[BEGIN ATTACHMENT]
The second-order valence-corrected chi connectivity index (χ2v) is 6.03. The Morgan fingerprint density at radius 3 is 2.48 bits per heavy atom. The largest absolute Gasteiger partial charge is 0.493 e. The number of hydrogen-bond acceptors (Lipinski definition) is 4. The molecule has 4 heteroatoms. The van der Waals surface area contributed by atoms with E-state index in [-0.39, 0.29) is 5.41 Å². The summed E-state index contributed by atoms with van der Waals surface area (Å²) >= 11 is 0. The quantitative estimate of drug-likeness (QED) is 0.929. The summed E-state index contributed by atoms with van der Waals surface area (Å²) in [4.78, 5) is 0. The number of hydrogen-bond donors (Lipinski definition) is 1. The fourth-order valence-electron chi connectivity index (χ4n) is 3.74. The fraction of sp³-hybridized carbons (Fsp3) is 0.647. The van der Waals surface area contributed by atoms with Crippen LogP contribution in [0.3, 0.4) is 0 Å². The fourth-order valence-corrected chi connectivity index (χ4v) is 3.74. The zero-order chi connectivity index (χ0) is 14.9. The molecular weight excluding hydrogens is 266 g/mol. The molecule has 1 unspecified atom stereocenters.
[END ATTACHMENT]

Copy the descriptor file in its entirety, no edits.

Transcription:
The second-order valence-corrected chi connectivity index (χ2v) is 6.03. The Morgan fingerprint density at radius 3 is 2.48 bits per heavy atom. The largest absolute Gasteiger partial charge is 0.493 e. The number of hydrogen-bond acceptors (Lipinski definition) is 4. The molecule has 4 heteroatoms. The van der Waals surface area contributed by atoms with E-state index in [-0.39, 0.29) is 5.41 Å². The summed E-state index contributed by atoms with van der Waals surface area (Å²) >= 11 is 0. The quantitative estimate of drug-likeness (QED) is 0.929. The summed E-state index contributed by atoms with van der Waals surface area (Å²) in [4.78, 5) is 0. The number of hydrogen-bond donors (Lipinski definition) is 1. The fourth-order valence-electron chi connectivity index (χ4n) is 3.74. The fraction of sp³-hybridized carbons (Fsp3) is 0.647. The van der Waals surface area contributed by atoms with Crippen LogP contribution in [0.3, 0.4) is 0 Å². The fourth-order valence-corrected chi connectivity index (χ4v) is 3.74. The zero-order chi connectivity index (χ0) is 14.9. The molecular weight excluding hydrogens is 266 g/mol. The molecule has 1 unspecified atom stereocenters.